“Are you Korean?”
My Asiatic acquaintance had caught me in a rather not-so-subtle mood.
“I am North Korean, do not offend me please,” he replied.
“Holy shit, wh-what are you doing here?” I asked.
I was understandably perplexed. I’ve met a few South Koreans (probably how I recognised his distinctive ‘Korean’ look) in my time, but why would a North Korean, be out in the Sunshine Coast hinterland, attending a hectic, private Halloween rave?
“Oh, I come here because Australia is very smart country with good export. Much to learn, take back to home country,” he said, his voice calm and focused.
“Aw fuck yeah, doin’ some recon hey? Spreading the international communist dream!”
“Yes haha, very much.”
“Haha! That’s sweet! Like the Internationale? Like, spreading the good word!”
“Yes good for Party, make country stronger.”
I paused and looked my North Korean comrade up and down. He was wearing a white button-up shirt with little light blue splotches on it and some beige shorts.
He looked like an imposter who was trying to look like a normal guy.
My first instinct was to talk shit. I wondered if I could talk this guy into thinking that a one-party system is not, in fact, a true socialist idea.
“My name’s [REDACTED], nice to meet ya mate!” It’s instinctual – whenever you meet a foreigner you tend to lay on the Australianisms.
“Oh, yes my name Jung.” (sounds like ‘young’).
“I reckon we should go down to the portal (a little lit up area set up away from the party) so we can chat!”
“Haha yes I will follow.”
Jung trailed after me as I led him behind the cars, down the little grassy path to the neon-purple lit couched area where I was hoping to get some privacy and figure out what this ‘North Korean’ was all about.
Unfortunately, the place was filled up with revellers. It was a loose night and the portal was bustling with demons, undead cowgirls, blood covered surgeons, witches, glowing skeleton babes and other Halloween-inspired hedonists.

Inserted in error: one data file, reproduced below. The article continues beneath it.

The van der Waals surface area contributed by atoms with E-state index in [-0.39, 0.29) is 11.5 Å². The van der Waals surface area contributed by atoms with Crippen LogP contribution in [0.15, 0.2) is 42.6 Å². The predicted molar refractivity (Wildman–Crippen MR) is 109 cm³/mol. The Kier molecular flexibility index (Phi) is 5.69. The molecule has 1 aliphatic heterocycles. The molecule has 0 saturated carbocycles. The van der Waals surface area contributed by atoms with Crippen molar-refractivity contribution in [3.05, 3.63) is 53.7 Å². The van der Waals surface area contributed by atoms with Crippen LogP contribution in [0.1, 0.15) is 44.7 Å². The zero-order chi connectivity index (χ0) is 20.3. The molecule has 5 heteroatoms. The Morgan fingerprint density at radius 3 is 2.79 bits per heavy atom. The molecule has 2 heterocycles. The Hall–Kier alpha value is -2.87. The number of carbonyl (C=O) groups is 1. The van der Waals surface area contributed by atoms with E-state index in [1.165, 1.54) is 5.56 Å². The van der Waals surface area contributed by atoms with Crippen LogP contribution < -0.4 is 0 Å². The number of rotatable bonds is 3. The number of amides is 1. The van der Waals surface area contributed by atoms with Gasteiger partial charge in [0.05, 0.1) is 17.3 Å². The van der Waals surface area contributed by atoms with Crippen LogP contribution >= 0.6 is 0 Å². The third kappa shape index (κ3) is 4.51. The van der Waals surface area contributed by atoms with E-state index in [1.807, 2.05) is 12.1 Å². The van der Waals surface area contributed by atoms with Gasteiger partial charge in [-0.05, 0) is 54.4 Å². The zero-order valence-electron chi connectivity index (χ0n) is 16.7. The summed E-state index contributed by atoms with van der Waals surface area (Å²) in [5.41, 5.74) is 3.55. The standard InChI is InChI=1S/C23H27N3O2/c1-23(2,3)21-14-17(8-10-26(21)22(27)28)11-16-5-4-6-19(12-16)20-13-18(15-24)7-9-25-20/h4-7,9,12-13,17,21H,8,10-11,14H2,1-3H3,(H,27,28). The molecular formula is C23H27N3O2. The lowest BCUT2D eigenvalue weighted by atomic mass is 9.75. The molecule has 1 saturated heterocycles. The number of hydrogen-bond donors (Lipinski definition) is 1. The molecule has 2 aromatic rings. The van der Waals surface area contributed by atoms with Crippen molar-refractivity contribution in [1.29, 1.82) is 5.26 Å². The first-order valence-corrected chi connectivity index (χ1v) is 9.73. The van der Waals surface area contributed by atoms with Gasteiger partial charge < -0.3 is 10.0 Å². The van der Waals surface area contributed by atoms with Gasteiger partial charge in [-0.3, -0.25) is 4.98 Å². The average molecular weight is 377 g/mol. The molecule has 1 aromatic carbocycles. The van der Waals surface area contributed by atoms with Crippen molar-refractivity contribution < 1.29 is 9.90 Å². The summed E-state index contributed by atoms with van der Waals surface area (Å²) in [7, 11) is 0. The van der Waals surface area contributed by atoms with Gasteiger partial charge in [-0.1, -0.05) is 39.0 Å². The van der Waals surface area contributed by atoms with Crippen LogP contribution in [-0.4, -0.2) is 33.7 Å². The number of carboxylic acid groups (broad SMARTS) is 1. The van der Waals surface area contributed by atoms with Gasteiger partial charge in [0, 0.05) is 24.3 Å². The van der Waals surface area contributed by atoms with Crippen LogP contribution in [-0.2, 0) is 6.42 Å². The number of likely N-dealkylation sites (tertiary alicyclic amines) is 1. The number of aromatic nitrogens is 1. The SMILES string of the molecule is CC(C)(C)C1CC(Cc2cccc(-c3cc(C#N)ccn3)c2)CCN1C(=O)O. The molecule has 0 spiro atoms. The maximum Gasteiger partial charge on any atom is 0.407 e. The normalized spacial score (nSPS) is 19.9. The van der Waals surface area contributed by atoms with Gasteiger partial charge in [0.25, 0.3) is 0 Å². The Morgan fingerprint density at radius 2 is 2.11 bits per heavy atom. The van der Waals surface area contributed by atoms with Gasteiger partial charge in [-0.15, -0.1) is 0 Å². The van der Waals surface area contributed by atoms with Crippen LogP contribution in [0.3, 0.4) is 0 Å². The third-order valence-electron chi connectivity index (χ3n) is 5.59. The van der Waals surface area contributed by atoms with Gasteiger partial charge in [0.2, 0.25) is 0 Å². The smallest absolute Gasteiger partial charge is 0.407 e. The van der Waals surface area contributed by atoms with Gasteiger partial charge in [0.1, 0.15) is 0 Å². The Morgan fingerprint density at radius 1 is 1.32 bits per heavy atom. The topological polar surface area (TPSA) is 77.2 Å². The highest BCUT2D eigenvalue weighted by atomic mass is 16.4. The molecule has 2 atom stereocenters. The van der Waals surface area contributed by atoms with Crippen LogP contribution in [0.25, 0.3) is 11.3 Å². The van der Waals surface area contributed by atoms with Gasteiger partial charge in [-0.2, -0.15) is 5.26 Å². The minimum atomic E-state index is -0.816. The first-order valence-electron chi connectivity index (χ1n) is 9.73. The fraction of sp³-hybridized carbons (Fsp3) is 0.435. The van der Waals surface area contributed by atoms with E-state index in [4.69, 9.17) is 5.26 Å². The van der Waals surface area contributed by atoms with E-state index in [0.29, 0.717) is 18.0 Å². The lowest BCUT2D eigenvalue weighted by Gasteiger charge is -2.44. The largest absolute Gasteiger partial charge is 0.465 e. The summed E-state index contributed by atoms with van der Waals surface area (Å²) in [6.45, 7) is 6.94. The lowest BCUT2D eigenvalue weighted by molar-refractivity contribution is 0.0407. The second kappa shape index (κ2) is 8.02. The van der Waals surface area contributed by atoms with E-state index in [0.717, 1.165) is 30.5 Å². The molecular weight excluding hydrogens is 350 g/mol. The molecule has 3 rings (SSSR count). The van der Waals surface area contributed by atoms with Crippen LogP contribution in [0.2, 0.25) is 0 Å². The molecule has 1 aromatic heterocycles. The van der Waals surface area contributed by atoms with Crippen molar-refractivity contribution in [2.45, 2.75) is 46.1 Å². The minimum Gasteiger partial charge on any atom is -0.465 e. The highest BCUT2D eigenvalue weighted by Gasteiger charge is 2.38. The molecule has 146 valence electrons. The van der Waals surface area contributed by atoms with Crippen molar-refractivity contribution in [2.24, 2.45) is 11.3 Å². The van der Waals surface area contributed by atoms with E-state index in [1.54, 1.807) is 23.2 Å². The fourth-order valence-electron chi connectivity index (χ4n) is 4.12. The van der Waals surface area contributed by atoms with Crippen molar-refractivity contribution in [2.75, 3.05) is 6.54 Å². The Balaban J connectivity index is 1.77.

I asked some of the nice people to skootch over for me and plonked myself down on the couch.
Jung was standing awkwardly outside the circle of people, and I looked up and beckoned him over.
Alack. There was nowhere for him to sit and, after looking around for a second, he turned and headed back to the party.
It was the last I ever saw of him.
Four hours later, as the sun rose, I asked my good friend Lila if I was so fucked that perhaps I had hallucinated the whole thing. She was sceptical. I wasn’t that fucked, I only sampled a little bit of everything and didn’t even finish my six beers. But she was also sceptical of the North Korean part. It was more likely that someone was pulling my leg, she supposed.
By the daytime, everyone, including myself had sobered up. I asked one of the organisers if he saw anyone that was North Korean. He hadn’t heard a word about it. He said, truthfully, there were a lot of wild characters around. I, for example, was in my full UNSC Captain’s uniform and had a very silly night.
“I think someone was just having a laugh with you,” he concluded.
But it wasn’t funny.
Jung wasn’t in a novelty outfit, he seemed to sternly, reflexively suggest that calling him ‘a Korean’ was offensive. His stated reason for being there is consistent with the national interests of the DPRK.
Is it impossible that North Korea sends its agents to snoop in on the strange goings on of Australian culture? Is it possible that one found his way into a private, south-east Queensland rave?
All I can do is report the facts as I remembered them.
Captain Smith, United Nations Space Command